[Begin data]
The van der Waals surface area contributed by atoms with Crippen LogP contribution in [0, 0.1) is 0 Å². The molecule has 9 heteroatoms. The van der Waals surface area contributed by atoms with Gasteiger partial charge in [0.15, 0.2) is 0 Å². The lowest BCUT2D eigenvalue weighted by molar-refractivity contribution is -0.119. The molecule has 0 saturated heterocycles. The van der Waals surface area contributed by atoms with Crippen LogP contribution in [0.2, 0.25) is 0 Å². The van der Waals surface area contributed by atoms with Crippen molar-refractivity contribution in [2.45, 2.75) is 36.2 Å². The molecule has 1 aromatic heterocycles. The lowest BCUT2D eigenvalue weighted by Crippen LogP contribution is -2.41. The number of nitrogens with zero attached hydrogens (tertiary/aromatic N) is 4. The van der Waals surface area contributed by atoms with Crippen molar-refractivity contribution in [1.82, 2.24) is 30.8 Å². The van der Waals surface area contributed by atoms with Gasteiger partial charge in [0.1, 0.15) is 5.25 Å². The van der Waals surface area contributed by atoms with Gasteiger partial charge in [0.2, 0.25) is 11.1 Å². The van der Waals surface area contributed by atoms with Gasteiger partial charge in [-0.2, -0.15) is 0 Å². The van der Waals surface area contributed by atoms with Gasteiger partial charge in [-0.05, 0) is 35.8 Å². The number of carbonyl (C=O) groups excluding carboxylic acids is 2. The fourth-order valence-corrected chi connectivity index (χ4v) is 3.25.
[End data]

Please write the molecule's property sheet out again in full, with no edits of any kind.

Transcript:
The van der Waals surface area contributed by atoms with Crippen LogP contribution in [0, 0.1) is 0 Å². The molecule has 9 heteroatoms. The van der Waals surface area contributed by atoms with Gasteiger partial charge in [0.15, 0.2) is 0 Å². The lowest BCUT2D eigenvalue weighted by molar-refractivity contribution is -0.119. The molecule has 0 saturated heterocycles. The van der Waals surface area contributed by atoms with Crippen LogP contribution in [0.2, 0.25) is 0 Å². The van der Waals surface area contributed by atoms with Crippen molar-refractivity contribution in [2.45, 2.75) is 36.2 Å². The molecule has 1 aromatic heterocycles. The lowest BCUT2D eigenvalue weighted by Crippen LogP contribution is -2.41. The number of nitrogens with zero attached hydrogens (tertiary/aromatic N) is 4. The van der Waals surface area contributed by atoms with Crippen molar-refractivity contribution in [1.82, 2.24) is 30.8 Å². The van der Waals surface area contributed by atoms with Gasteiger partial charge in [0.1, 0.15) is 5.25 Å². The van der Waals surface area contributed by atoms with Gasteiger partial charge in [0.2, 0.25) is 11.1 Å². The van der Waals surface area contributed by atoms with Gasteiger partial charge in [-0.2, -0.15) is 0 Å². The van der Waals surface area contributed by atoms with Gasteiger partial charge in [-0.05, 0) is 35.8 Å². The number of carbonyl (C=O) groups excluding carboxylic acids is 2. The fourth-order valence-corrected chi connectivity index (χ4v) is 3.25.